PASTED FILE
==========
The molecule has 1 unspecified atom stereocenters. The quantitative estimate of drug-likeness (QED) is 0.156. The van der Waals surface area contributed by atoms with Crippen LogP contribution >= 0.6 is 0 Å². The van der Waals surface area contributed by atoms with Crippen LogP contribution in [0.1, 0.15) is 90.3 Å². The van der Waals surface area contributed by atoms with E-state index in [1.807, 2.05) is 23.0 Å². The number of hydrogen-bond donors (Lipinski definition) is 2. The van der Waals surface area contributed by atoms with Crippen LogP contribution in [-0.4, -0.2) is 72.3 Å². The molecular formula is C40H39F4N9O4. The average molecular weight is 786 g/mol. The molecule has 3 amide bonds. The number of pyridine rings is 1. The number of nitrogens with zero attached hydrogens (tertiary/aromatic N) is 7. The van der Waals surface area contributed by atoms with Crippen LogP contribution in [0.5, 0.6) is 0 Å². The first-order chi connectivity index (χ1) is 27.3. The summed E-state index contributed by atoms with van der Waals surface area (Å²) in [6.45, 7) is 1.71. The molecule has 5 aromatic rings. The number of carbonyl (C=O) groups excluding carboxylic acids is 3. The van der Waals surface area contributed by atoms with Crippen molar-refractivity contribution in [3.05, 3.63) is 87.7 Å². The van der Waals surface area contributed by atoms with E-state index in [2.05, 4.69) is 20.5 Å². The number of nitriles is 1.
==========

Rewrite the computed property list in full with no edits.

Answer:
The molecule has 1 unspecified atom stereocenters. The quantitative estimate of drug-likeness (QED) is 0.156. The van der Waals surface area contributed by atoms with Crippen LogP contribution >= 0.6 is 0 Å². The van der Waals surface area contributed by atoms with Crippen LogP contribution in [0.1, 0.15) is 90.3 Å². The van der Waals surface area contributed by atoms with E-state index in [1.807, 2.05) is 23.0 Å². The number of hydrogen-bond donors (Lipinski definition) is 2. The van der Waals surface area contributed by atoms with Crippen LogP contribution in [-0.4, -0.2) is 72.3 Å². The molecular formula is C40H39F4N9O4. The average molecular weight is 786 g/mol. The molecule has 3 amide bonds. The number of pyridine rings is 1. The number of nitrogens with zero attached hydrogens (tertiary/aromatic N) is 7. The van der Waals surface area contributed by atoms with Crippen LogP contribution in [0.5, 0.6) is 0 Å². The first-order chi connectivity index (χ1) is 27.3. The summed E-state index contributed by atoms with van der Waals surface area (Å²) in [6.45, 7) is 1.71. The molecule has 5 aromatic rings. The number of carbonyl (C=O) groups excluding carboxylic acids is 3. The van der Waals surface area contributed by atoms with Crippen molar-refractivity contribution in [3.05, 3.63) is 87.7 Å². The van der Waals surface area contributed by atoms with E-state index in [2.05, 4.69) is 20.5 Å². The number of nitriles is 1.